How is the changing nature of work affecting the role of IT?
If someone were able to go back to an office in 1890, that person would be struck by the slow, measured pace of work. Most interactions were conducted personally or by handwritten letter. Typewriters were but a new notion; few people were qualified to operate them. For immediate -- and often emergency -- communications, there was the telegraph. In a few cases, the newly minted telephone was available for dedicated applications where direct interaction was necessary.
Compare this 1890s environment to today's professional work environment; employees are now able to work virtually anywhere there is broadband access. And as devices and applications become more capable, this move to virtualization is accelerating. Yet the professional work environment today would be at least partially understandable to a person from the 1890s.
That's not necessarily the case going forward. There's a good chance, in fact, that tomorrow's work environment may be entirely incomprehensible to not only the 1890s employee but today's employee as well.
The nature of work is changing so quickly that within the next decade, work will be largely an abstraction associated with the creation of intellectual property. As a result, IT will need to fundamentally rethink both its purpose and the way in which it supports the enterprise.
That's because as the 21st century unfolds, the purpose of business will increasingly be geared toward the creation of intellectual property -- in other words, good ideas. As Drucker famously noted, intellectual property is more valuable than capital, money or labor and can be exchanged for any of them. Yet intellectual property is tenuous and its value is ephemeral -- and time-sensitive. It must be protected and used quickly or its value is diminished or erased; success goes to the company that can identify a market need, develop a solution for that need and exploit it quickly for profit.
Value is created when brains are rubbed together
Intellectual property occurs when brains are rubbed together; that is, it is created when people interact to generate ideas. This traditionally was done in person, but now, and increasingly in the future, it will be done primarily over networks. Why? Because in a global economy, the best people may not be located conveniently to a business campus or office. Increasingly, business success will depend on tapping the best brains to produce intellectual property. These people may or may not be employees in the traditional sense, but most will not want to work in an office or spend a lot of time commuting to one.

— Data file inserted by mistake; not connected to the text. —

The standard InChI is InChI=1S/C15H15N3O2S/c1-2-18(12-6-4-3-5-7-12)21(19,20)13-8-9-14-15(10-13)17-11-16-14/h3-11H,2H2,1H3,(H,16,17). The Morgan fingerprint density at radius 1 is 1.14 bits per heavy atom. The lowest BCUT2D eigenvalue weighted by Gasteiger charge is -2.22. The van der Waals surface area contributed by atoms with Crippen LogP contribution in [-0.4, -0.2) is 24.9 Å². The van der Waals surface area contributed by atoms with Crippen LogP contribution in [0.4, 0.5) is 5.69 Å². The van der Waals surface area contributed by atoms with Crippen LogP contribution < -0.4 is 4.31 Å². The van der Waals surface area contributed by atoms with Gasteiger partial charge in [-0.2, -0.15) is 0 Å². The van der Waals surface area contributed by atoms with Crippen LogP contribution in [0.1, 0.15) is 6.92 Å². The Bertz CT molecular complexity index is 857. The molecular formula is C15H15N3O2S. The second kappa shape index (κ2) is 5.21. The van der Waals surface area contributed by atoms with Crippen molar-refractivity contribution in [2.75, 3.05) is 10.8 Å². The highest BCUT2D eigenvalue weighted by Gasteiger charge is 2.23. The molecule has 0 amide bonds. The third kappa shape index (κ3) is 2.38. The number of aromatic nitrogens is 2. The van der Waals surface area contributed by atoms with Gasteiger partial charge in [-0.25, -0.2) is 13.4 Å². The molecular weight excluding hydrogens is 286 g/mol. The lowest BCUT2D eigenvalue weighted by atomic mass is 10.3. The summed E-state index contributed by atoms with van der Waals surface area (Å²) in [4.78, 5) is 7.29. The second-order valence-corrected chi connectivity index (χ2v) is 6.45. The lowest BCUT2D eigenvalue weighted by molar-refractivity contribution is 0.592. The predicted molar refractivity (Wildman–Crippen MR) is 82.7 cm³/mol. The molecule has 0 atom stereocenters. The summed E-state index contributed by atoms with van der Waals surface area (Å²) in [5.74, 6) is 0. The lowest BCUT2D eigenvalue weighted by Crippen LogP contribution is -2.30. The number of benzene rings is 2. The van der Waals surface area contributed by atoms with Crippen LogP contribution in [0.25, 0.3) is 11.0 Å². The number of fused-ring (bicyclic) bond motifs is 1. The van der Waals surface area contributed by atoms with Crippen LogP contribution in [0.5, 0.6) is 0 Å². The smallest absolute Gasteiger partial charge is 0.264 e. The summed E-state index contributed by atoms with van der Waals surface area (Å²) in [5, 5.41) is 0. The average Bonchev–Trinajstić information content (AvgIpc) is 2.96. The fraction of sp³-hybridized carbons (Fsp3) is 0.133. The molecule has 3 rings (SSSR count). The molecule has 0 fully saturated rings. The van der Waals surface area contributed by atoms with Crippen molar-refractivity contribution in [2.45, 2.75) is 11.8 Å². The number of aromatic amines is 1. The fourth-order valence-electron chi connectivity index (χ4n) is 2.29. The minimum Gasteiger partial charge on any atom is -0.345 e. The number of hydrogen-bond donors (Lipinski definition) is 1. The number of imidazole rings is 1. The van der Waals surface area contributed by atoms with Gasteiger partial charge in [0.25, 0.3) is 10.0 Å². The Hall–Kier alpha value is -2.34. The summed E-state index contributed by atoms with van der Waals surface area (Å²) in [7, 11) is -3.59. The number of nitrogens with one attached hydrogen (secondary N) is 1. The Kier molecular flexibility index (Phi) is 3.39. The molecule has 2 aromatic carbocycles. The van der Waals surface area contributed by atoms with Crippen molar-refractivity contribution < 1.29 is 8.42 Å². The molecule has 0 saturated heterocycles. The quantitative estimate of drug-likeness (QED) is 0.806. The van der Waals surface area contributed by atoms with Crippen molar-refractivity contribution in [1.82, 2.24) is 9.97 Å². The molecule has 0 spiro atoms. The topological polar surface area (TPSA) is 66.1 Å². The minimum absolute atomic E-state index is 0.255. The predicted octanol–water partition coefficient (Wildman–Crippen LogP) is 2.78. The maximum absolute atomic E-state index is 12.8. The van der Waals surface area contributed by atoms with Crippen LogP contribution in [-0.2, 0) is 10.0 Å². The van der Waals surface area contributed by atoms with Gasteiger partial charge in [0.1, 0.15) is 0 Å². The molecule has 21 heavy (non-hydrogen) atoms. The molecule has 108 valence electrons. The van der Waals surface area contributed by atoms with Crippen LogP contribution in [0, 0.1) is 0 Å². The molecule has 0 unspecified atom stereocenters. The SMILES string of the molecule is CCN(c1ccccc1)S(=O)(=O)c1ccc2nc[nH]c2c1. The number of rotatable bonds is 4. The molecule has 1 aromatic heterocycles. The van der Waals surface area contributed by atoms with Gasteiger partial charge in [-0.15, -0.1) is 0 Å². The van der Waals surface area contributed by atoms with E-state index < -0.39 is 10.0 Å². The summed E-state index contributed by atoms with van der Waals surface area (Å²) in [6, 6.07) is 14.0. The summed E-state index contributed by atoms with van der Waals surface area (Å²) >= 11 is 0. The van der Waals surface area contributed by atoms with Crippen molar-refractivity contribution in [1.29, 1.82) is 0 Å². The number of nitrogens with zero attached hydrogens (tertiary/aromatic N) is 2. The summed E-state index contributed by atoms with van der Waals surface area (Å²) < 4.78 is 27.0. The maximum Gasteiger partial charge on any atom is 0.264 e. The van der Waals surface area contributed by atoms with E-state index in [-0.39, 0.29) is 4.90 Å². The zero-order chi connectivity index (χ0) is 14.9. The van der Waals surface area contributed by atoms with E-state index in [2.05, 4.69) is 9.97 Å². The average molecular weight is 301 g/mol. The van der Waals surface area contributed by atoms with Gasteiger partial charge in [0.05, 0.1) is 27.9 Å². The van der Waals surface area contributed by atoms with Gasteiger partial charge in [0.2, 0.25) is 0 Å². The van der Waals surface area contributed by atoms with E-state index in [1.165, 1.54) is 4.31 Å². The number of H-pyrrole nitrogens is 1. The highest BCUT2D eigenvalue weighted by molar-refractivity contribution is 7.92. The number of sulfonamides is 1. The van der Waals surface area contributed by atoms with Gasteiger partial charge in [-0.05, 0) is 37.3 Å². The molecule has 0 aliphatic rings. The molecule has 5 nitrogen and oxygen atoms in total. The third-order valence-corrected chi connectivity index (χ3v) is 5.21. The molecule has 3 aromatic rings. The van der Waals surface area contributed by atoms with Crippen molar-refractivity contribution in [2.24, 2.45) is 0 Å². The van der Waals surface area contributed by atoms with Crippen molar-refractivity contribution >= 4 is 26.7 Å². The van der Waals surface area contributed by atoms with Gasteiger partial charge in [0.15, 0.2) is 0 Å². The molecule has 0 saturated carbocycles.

What does this mean for IT? In the first place, bring your own device (BYOD) is only the beginning. Imagine BYOD evolving into BYOA (bring your own applications), or more to the point, BYOWE (bring your own work environment). What happens when the edge of the enterprise network is fuzzy, with loosely defined edges that may include the public Internet? How will IT support an environment where it may have very little control over who, or what, is accessing enterprise systems?
Paradoxically, this loosely constrained future work environment must be very secure to be effective. Remember, intellectual property must be protected to hold its value. IT will need to secure not only the enterprise systems, but intellectual property where it is created and as it is being moved from one place to another. The process of forming ideas itself will need to be secured.
To that end, the future of work will be highly skilled people concocting good ideas wherever they may be -- perhaps on a beach or a mountaintop. A professional might only access an ideation space once or twice a week and then may provide a few good ideas that are eventually used by a company to generate revenue. From our perspective, this won't seem so much like work as much as it might seem to be accessing a social media site. Value will be generated, but it will be hard to see.
IT, of course, will need to evolve to enable this sort of work. More security, greater flexibility and quick response will be the hallmarks of an effective IT organization. And this brave new world is approaching faster than we imagine.
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Mike Jude asks:
What do you see as the key to preserving intellectual property in the future?
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